The bulbs are dark green and as large as a hockey ball. Plant 24 (60) apart early in spring, away from a frost pocket, and with the top part exposed. Three bulbs planted together in a spinney or in a woodland clearing will present a magnificent site when in bloom. They require protection from the heat of summer and a cool root run; they are also gross feeders so the soil should be enriched with decayed manure and should contain a large amount of peat or leaf-mould. The bulbs will begin to grow in the warmth of spring, and by early June the flower stems will have attained a height of 96 (240) or more and will be bright green with a few scattered leaves. The basal leaves will measure 10 (25) wide, like those of the arum. The flowers appear in July and last only a few days to be replaced by attractive large seed pods, while the handsome basal leaves remain green until the autumn. The flower stems are hollow.
Propagation
After flowering and the dying back of the leaves, the bulb also dies. Early in November it should be dug up, when it will be seen that three to 5 small bulbs are clustered around it. These are replanted 24 (60) apart with the nose exposed and into soil that has been deeply worked and enriched with leaf mould and decayed manure. They will take two years to bear bloom, but if several are planted each year there will always be some at the flowering stage. To protect them from frost, the newly planted bulbs should be given a deep mulch either of decayed leaves or peat shortly after planting, while additional protection may be given by placing fronds of bracken or hurdles over the mulch.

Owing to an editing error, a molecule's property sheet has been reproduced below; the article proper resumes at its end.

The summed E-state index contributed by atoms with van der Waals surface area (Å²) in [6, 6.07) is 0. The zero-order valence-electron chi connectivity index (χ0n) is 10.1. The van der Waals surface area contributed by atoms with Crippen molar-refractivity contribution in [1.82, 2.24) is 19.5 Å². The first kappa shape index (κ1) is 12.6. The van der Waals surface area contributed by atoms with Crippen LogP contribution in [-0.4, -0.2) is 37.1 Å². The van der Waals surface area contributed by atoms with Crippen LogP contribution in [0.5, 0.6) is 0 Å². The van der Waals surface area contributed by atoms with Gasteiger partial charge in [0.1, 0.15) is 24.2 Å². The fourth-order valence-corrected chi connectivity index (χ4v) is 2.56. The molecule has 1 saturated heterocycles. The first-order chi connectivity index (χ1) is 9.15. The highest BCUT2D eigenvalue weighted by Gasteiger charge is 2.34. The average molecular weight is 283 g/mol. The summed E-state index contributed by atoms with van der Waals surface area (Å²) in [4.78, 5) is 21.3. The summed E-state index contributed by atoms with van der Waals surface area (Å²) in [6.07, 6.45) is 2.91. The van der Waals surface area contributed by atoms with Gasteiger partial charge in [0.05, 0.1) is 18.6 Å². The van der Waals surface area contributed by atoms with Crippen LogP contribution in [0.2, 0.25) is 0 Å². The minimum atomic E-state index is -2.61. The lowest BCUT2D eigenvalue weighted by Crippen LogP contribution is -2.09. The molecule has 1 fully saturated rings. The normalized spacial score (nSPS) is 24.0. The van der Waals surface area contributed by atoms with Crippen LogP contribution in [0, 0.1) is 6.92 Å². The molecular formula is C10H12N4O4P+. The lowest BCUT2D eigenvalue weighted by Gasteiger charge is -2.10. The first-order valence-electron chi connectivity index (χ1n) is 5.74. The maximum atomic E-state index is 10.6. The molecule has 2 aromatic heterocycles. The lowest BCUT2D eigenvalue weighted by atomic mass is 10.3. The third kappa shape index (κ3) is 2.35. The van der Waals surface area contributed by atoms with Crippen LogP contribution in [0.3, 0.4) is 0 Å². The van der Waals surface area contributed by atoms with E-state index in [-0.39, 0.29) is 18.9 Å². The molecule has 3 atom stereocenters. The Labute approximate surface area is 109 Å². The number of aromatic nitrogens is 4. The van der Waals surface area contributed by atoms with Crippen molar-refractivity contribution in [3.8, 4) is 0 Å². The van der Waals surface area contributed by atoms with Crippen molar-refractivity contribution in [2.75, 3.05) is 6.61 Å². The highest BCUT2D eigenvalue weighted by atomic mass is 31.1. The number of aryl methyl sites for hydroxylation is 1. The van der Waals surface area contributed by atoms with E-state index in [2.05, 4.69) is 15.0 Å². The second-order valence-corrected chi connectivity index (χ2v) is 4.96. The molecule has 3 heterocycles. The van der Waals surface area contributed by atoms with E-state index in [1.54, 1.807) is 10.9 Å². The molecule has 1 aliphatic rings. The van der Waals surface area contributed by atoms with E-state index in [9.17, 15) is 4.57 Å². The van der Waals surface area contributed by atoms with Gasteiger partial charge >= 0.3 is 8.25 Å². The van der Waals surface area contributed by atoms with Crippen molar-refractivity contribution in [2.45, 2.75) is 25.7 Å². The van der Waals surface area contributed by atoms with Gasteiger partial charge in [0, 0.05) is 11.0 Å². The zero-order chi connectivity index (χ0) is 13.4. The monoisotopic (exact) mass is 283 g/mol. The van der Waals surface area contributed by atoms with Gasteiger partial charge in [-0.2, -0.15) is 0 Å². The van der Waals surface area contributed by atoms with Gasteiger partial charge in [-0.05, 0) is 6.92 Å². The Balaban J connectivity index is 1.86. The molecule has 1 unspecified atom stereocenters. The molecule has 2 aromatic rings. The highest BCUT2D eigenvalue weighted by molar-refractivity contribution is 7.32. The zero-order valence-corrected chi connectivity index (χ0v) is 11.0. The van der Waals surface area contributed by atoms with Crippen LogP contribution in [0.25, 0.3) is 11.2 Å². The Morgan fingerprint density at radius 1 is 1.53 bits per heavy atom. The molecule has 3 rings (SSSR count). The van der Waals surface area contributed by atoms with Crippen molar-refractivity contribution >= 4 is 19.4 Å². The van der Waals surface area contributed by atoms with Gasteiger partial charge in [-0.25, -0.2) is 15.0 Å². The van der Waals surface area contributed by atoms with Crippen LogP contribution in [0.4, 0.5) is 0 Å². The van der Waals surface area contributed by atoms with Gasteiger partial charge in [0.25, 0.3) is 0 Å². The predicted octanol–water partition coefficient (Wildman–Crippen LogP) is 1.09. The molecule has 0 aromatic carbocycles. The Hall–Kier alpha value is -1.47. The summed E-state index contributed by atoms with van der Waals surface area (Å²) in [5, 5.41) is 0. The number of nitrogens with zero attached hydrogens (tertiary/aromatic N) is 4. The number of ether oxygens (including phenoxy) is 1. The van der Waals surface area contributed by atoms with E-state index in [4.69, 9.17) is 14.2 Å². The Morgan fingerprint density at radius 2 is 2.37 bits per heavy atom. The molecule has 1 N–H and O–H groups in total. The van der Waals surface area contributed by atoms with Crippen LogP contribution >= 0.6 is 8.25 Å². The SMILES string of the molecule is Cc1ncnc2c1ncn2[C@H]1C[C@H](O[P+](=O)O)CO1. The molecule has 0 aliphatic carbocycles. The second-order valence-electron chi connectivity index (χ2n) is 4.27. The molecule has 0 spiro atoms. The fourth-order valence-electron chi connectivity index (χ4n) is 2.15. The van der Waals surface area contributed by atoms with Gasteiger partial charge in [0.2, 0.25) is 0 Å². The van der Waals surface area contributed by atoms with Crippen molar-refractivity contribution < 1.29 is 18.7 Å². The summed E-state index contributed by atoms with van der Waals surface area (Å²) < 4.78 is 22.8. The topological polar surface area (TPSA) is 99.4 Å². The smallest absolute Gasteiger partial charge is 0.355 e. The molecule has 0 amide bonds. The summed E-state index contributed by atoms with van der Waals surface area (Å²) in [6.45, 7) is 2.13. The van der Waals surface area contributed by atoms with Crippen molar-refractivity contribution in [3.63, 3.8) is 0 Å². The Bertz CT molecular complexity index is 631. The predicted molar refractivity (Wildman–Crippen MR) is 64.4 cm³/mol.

Plants may be raised from seed sown in a frame in a sandy compost or in boxes in a greenhouse. If the seed is sown in September when harvested, it will germinare in April. In autumn the seedlings will be ready to transplant into a frame or into boxes, spacing them 3 (7.5) apart. They need moisture while growing but very little during winter when dormant. In June they will be ready to move to their flowering quarters such as a clearing in a woodland where the ground has been cleaned of perennial weeds and fortified with humus and plant food. Plant 24 (60) apart and protect the young plants until established with low boards erected around them. They will bloom in about eight years from sowing time.
Species
Cardiocrinum cathayanum. Native of western and central China, it will grow 36-48 (90-120) tall and halfway up the stem produces a cluster of oblong leaves. The funnel-shaped flowers are borne three to five to each stem and appear in an umbel at the top. They are white or cream, shaded with green and spotted with brown and appear early in July. The plant requires similar conditions to Cardiocrinum giganteum and behaves in like manner.
Cardiocrinum cordatum. Native of Japan, it resembles Cardiocrinum giganteum with its heart-shaped basal leaves, which grow from the scales of the greenish-white bulb and which, like those of the paeony (with which it may be planted), first appear bronzey-red before turning green. The flowers are produced horizontally in sixes or eights at the end of a 72 (180) stem and are ivory-white shaded green on the outside, yellow in the throat and spotted with purple. They are deliciously scented.